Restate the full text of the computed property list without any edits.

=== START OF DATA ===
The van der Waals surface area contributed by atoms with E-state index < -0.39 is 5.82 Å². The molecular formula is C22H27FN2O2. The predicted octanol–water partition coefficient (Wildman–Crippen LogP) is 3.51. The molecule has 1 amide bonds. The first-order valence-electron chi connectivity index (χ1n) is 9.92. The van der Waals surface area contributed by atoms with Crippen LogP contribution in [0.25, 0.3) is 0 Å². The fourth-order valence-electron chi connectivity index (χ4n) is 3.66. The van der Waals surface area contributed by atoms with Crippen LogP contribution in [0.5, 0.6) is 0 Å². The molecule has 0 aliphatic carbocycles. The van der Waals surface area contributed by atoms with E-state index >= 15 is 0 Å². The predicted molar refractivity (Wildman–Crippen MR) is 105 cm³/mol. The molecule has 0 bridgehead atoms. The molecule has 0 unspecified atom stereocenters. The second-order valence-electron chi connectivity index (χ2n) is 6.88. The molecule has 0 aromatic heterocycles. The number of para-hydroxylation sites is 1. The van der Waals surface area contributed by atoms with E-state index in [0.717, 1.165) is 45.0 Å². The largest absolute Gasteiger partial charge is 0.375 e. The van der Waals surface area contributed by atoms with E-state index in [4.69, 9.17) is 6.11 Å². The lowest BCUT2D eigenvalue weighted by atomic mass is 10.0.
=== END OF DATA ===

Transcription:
The van der Waals surface area contributed by atoms with E-state index < -0.39 is 5.82 Å². The molecular formula is C22H27FN2O2. The predicted octanol–water partition coefficient (Wildman–Crippen LogP) is 3.51. The molecule has 1 amide bonds. The first-order valence-electron chi connectivity index (χ1n) is 9.92. The van der Waals surface area contributed by atoms with Crippen LogP contribution in [0.25, 0.3) is 0 Å². The fourth-order valence-electron chi connectivity index (χ4n) is 3.66. The van der Waals surface area contributed by atoms with Crippen LogP contribution in [0.5, 0.6) is 0 Å². The molecule has 0 aliphatic carbocycles. The van der Waals surface area contributed by atoms with E-state index >= 15 is 0 Å². The predicted molar refractivity (Wildman–Crippen MR) is 105 cm³/mol. The molecule has 0 bridgehead atoms. The molecule has 0 unspecified atom stereocenters. The second-order valence-electron chi connectivity index (χ2n) is 6.88. The molecule has 0 aromatic heterocycles. The number of para-hydroxylation sites is 1. The van der Waals surface area contributed by atoms with E-state index in [0.717, 1.165) is 45.0 Å². The largest absolute Gasteiger partial charge is 0.375 e. The van der Waals surface area contributed by atoms with E-state index in [4.69, 9.17) is 6.11 Å². The lowest BCUT2D eigenvalue weighted by atomic mass is 10.0.